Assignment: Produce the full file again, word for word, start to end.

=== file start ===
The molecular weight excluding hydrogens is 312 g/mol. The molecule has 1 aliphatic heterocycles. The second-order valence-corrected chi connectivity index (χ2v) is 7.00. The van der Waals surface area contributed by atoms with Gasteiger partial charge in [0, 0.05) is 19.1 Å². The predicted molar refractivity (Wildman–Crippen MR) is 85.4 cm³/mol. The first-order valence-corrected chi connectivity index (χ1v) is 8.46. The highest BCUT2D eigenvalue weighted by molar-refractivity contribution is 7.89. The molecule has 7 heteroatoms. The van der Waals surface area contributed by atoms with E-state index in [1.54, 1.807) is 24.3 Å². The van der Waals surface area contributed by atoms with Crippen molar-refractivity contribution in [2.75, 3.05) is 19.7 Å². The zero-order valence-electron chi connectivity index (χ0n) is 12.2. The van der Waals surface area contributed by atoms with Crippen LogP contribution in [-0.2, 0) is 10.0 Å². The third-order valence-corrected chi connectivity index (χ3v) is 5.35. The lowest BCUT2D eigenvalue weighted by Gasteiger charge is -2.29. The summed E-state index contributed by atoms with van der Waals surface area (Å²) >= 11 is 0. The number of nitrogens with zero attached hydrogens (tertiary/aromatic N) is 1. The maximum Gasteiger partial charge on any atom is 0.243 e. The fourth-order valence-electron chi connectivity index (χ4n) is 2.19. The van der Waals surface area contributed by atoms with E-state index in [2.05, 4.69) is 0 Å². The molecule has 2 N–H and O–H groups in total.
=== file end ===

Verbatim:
The molecular weight excluding hydrogens is 312 g/mol. The molecule has 1 aliphatic heterocycles. The second-order valence-corrected chi connectivity index (χ2v) is 7.00. The van der Waals surface area contributed by atoms with Gasteiger partial charge in [0, 0.05) is 19.1 Å². The predicted molar refractivity (Wildman–Crippen MR) is 85.4 cm³/mol. The first-order valence-corrected chi connectivity index (χ1v) is 8.46. The highest BCUT2D eigenvalue weighted by molar-refractivity contribution is 7.89. The molecule has 7 heteroatoms. The van der Waals surface area contributed by atoms with E-state index in [1.54, 1.807) is 24.3 Å². The van der Waals surface area contributed by atoms with Crippen molar-refractivity contribution in [2.75, 3.05) is 19.7 Å². The zero-order valence-electron chi connectivity index (χ0n) is 12.2. The van der Waals surface area contributed by atoms with Crippen LogP contribution in [-0.2, 0) is 10.0 Å². The third-order valence-corrected chi connectivity index (χ3v) is 5.35. The lowest BCUT2D eigenvalue weighted by Gasteiger charge is -2.29. The summed E-state index contributed by atoms with van der Waals surface area (Å²) >= 11 is 0. The number of nitrogens with zero attached hydrogens (tertiary/aromatic N) is 1. The maximum Gasteiger partial charge on any atom is 0.243 e. The fourth-order valence-electron chi connectivity index (χ4n) is 2.19. The van der Waals surface area contributed by atoms with E-state index in [2.05, 4.69) is 0 Å². The molecule has 2 N–H and O–H groups in total.